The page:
“You will say that I am imagining buildings in my own fashion. But just imagine one in your fashion. Show me…anyone who thinks that he has conceived a wonderful design for a building, and I warrant that he will look more foolish than the man who works to please himself.”—Piranesi, from Parere su l’architettura, 1765
SEPTEMBER 14, 2007–JANUARY 20, 2008
Although Giovanni Battista Piranesi (1720–1778) is best known today as the supreme master of the art of etching, his early training and lifelong concerns as an architect and designer were essential to his brilliance and versatility. His chosen profession as architect was the dominating factor throughout a highly productive career of nearly forty years, which included not only the graphic arts, archaeology, and polemical debate, but also interior design, decorative arts, and the restoration of classical antiquities.
The impact he had on subsequent generations of architects and designers was profound. His manifold influence continued throughout the nineteenth century, evident in both architecture and stage design, and then reemerged in twentieth-century film-set design. Today, Piranesi’s ideas have surfaced in the work of leading architects such as the Postmodernists Michael Graves, Robert A. M. Stern, and Robert Venturi and Denise Scott Brown, as well as in the Deconstructivist work of Peter Eisenman and Daniel Libeskind, whose videotaped interviews and own architectural projects are included at the end of the exhibition.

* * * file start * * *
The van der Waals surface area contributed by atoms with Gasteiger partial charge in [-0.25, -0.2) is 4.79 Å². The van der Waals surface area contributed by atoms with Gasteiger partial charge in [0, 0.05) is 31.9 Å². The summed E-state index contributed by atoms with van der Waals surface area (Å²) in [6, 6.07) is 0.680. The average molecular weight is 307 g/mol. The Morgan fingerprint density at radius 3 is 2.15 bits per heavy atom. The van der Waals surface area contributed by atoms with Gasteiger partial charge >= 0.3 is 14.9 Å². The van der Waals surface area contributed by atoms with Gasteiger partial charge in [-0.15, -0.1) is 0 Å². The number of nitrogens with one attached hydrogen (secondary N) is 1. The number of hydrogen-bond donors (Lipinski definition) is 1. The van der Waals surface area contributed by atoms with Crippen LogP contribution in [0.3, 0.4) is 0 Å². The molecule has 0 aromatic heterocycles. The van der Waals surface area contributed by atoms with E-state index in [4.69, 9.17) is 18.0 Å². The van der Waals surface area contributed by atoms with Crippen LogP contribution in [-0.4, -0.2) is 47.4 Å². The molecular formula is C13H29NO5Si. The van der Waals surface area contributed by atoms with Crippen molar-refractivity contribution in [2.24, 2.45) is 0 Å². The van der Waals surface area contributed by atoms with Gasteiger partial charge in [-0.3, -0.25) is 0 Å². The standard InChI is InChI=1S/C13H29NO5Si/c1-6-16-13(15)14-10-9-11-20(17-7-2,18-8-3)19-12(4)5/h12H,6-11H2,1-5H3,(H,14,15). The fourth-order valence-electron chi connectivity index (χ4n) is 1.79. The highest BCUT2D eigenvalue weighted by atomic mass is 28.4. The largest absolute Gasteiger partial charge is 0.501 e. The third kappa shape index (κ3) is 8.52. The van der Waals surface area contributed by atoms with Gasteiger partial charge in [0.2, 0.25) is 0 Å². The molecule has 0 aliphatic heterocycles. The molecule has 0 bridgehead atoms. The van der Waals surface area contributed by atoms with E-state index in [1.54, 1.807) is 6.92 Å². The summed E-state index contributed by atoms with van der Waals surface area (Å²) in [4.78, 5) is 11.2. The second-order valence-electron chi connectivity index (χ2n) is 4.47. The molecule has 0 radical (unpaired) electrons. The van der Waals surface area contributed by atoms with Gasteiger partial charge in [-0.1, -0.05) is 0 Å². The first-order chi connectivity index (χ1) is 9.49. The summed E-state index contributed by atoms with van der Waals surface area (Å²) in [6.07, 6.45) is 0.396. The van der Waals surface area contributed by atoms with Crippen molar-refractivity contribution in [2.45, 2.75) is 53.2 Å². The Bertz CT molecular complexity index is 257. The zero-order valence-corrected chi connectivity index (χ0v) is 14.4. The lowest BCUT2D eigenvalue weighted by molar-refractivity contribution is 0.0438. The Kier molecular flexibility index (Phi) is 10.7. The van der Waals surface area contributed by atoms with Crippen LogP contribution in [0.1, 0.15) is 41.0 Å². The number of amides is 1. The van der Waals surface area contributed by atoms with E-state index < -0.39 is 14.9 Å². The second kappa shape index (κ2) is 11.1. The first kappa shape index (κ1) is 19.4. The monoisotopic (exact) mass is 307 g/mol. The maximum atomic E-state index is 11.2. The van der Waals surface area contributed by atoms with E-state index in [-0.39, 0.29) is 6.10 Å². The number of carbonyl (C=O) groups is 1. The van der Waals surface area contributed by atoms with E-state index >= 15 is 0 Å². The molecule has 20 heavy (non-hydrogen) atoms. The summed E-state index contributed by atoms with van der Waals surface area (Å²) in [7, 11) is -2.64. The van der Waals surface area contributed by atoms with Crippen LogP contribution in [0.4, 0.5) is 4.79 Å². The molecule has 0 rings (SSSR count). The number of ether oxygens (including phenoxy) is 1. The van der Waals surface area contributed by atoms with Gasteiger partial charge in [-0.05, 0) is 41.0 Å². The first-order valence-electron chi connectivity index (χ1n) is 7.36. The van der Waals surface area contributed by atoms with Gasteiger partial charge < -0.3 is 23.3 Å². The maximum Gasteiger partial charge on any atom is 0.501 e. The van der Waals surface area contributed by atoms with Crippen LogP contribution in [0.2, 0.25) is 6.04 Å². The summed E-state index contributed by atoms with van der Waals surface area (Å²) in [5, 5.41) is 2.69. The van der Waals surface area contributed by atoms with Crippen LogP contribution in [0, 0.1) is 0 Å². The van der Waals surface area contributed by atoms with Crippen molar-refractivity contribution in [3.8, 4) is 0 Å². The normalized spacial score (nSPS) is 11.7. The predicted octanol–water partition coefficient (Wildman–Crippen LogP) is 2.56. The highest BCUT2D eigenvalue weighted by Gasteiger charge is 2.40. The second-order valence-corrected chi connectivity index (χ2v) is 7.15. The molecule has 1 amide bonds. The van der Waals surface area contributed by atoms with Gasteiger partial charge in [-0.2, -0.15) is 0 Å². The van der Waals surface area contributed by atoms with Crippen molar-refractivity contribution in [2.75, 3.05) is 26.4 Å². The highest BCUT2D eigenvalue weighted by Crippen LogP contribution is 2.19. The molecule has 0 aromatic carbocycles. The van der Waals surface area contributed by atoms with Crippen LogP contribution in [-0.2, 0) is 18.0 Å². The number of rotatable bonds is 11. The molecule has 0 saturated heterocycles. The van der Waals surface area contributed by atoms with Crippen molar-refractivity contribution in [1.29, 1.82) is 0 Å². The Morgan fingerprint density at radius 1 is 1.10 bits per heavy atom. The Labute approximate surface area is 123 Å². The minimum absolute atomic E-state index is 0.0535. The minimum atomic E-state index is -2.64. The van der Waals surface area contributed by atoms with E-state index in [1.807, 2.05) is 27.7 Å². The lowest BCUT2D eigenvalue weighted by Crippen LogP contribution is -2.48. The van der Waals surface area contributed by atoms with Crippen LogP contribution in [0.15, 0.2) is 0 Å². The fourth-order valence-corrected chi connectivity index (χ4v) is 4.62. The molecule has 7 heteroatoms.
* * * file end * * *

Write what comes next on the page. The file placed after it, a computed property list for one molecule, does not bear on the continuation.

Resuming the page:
Piranesi as Designer is the first museum exhibition to present Piranesi’s full range and significance as a designer, by means of etchings, original drawings, and objects. The core of this exhibition has been drawn from the riches of the Smithsonian Institution and from New York City public collections, most notably from the Cooper-Hewitt, Morgan, and Avery Libraries. Featured alongside these drawings is an unprecedented display of objects gathered from prestigious collections around the world, especially the magnificent chimneypiece and pier table from the Rijksmuseum in Amsterdam. Together, this testament to Piranesi’s continuing influence eloquently conveys the impact of historic design on the present.
Photo: Virginie Blachère